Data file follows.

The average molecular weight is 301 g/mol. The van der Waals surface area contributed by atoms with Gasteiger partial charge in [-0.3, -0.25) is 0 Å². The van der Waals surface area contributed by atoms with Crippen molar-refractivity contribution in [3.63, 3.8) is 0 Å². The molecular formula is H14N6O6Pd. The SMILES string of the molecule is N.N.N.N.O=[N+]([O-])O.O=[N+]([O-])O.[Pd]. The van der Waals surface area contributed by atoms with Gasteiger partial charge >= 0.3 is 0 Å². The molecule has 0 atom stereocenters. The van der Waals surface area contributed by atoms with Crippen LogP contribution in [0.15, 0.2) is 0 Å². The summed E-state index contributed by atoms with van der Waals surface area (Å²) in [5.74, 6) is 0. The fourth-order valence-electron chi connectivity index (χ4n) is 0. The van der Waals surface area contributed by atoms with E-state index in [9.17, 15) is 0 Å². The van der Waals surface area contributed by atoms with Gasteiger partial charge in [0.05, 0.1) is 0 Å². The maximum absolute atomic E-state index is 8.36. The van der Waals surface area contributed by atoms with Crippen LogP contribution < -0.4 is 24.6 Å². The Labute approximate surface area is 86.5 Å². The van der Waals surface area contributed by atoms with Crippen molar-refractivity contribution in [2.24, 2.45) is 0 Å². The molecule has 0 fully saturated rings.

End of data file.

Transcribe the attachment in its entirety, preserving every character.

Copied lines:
The average molecular weight is 301 g/mol. The van der Waals surface area contributed by atoms with Gasteiger partial charge in [-0.3, -0.25) is 0 Å². The van der Waals surface area contributed by atoms with Crippen molar-refractivity contribution in [3.63, 3.8) is 0 Å². The molecular formula is H14N6O6Pd. The SMILES string of the molecule is N.N.N.N.O=[N+]([O-])O.O=[N+]([O-])O.[Pd]. The van der Waals surface area contributed by atoms with Gasteiger partial charge >= 0.3 is 0 Å². The molecule has 0 atom stereocenters. The van der Waals surface area contributed by atoms with Crippen LogP contribution in [0.15, 0.2) is 0 Å². The summed E-state index contributed by atoms with van der Waals surface area (Å²) in [5.74, 6) is 0. The fourth-order valence-electron chi connectivity index (χ4n) is 0. The van der Waals surface area contributed by atoms with E-state index in [9.17, 15) is 0 Å². The van der Waals surface area contributed by atoms with Gasteiger partial charge in [0.05, 0.1) is 0 Å². The maximum absolute atomic E-state index is 8.36. The van der Waals surface area contributed by atoms with Crippen LogP contribution < -0.4 is 24.6 Å². The Labute approximate surface area is 86.5 Å². The van der Waals surface area contributed by atoms with Crippen molar-refractivity contribution in [2.24, 2.45) is 0 Å². The molecule has 0 fully saturated rings.